Most of the Christmas trees are up, but there's still last-minute shopping to do. There are parties to go to, presents to wrap and holiday dinners to prepare.

So the last thing most people are thinking about one week before Christmas is selling a house. Some people have to do so, though, usually because of job moves. And a few even choose to.

That's because the holiday season isn't quite as deadly as you might expect for real estate. And this season looks to be even better than usual, since there's very little out there for

a serious buyer to well, uh, buy.

"We are absolutely desperate for listings now," said Suzanne Goldstein of Long & Foster Inc.

Traditionally, during the season that kicks off with Thanksgiving, many sellers take their homes off the market. Not many people, except those who absolutely need to sell, want the pressure of keeping their houses perfect for viewing at a time when there are guests visiting and a million other details to handle. It's also the season when many real estate agents go out of town for vacations.

"Agents have been telling sellers for years to wait for the spring market," said Jane Fairweather of the Bethesda office of Coldwell Banker Realty Pros.

"Agents often stop working in December. They want to go shopping, or on vacation," she said. "They have perpetuated the myth by convincing sellers to wait until January when they themselves would have more time. It's something that was created by the industry."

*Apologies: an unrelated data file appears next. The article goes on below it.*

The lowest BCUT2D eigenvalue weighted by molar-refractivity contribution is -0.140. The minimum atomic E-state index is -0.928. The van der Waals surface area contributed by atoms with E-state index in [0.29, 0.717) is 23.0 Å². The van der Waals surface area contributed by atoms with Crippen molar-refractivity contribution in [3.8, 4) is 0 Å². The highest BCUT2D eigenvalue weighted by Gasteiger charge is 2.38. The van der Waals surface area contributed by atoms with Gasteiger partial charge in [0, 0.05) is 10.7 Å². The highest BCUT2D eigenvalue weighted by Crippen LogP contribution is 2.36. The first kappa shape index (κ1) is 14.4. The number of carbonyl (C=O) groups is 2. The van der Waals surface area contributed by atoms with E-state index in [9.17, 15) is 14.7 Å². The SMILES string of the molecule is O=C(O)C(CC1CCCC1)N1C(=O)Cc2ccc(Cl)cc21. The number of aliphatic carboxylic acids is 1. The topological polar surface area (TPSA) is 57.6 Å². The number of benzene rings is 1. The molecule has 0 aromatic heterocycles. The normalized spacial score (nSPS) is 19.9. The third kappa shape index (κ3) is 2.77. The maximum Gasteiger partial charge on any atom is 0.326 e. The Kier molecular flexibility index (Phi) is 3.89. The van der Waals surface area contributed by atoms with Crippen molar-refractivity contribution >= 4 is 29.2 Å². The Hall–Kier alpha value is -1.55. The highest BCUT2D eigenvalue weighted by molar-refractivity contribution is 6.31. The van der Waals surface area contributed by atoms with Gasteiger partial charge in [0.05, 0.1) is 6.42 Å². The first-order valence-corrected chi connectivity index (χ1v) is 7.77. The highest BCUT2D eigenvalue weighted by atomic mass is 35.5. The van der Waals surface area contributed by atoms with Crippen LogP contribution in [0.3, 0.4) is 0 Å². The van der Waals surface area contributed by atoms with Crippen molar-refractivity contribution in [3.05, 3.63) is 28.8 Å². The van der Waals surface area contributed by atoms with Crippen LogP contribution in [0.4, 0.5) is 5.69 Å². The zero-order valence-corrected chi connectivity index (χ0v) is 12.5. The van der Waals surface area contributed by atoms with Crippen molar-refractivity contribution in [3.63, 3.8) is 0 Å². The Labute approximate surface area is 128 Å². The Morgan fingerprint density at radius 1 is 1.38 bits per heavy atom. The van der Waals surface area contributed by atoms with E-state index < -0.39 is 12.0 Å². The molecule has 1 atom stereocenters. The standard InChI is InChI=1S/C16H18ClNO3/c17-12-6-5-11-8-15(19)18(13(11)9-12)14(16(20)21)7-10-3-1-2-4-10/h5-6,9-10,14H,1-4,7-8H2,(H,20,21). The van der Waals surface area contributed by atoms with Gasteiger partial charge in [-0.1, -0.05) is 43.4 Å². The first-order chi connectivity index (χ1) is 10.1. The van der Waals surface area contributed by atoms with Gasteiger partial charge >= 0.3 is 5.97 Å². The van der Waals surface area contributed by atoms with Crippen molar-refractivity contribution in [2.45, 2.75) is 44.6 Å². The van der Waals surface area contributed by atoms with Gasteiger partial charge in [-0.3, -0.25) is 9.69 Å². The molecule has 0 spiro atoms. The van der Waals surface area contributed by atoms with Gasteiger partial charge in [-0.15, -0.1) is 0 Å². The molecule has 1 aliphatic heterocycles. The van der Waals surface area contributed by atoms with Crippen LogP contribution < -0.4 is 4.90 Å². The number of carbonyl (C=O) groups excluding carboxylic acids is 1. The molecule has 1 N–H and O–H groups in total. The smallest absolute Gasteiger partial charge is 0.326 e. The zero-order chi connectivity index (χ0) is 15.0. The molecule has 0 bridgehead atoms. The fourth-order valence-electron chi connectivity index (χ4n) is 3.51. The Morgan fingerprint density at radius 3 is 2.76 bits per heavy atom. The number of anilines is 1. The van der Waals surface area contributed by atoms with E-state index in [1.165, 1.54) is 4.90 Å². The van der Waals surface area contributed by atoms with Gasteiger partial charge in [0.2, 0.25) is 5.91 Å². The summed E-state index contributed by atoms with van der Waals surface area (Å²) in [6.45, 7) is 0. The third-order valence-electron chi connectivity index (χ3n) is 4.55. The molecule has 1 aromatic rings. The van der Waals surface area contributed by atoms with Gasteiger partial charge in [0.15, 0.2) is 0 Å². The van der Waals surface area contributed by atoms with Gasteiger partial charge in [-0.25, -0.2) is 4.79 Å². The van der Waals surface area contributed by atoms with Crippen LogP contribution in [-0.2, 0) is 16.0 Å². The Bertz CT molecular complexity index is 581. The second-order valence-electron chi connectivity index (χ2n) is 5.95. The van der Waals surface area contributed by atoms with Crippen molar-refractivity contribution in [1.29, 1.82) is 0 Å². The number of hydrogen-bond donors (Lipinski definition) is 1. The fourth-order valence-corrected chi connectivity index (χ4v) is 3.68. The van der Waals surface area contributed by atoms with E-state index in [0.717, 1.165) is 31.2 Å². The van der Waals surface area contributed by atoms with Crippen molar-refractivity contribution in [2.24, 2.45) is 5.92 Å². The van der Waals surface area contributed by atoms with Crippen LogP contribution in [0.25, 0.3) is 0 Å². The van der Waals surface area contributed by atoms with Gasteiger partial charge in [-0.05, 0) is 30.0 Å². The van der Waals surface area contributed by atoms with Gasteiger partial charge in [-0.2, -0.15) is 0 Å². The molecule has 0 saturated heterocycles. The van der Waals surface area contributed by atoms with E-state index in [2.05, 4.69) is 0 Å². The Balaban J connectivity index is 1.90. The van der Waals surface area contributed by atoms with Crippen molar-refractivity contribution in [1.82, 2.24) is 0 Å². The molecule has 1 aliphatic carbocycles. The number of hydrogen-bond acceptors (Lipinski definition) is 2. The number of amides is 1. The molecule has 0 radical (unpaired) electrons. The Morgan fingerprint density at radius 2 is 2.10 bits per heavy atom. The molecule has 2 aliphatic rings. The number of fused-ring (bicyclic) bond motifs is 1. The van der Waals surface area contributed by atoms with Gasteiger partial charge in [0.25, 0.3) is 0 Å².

December remains one of the slowest months in the number of homes put under contract. In the last couple of years, however, about the same proportion of actively listed homes were sold in December as in June that same year, according to figures from the Washington area's multiple listing service, Metropolitan Regional Information Systems Inc.

For example, in Northern Virginia, the largest local jurisdiction, 23 percent of the 2,250 houses listed in June 1998 went under contract. In December 1998, with just 1,197 listed, 22 percent went under contract. There are similar patterns in other parts of the region.

"In the winter, you have five buyers for every one house on the market," Fairweather said. "In the spring, you have five buyers for every 10 houses. Would you want to be one of two girls at a dance, or one of 42 girls at a dance?"

And the holiday season provides a seller with a perfect opportunity to dress up the house, something agents say shouldn't be underestimated.

"Residential sales are emotional decisions," Fairweather said. "Buyers don't think about a house, they feel a house. You want people to come in, smell the smells and think about how wonderful it would be to have Christmas in your house. You want the emotional response."

That's just what happened to David and June Trone last year.

The Trones were relocating to the Washington area from Pittsburgh and weren't planning on moving until their children were out of school for the summer. But a six-bedroom colonial in Potomac, beautifully decked out for the holidays, caught their eyes--and their hearts--the week before Christmas last year.

"The house looked beautiful," said David Trone, who with his brother owns the Total Beverage chain. "They had garlands in all the windows and the trees were all lit up. It showed very very well." The Trones put an offer on the house Dec. 20, even though they didn't close on the property until the following summer.

Job moves are a major reason people need to buy or sell during the holidays.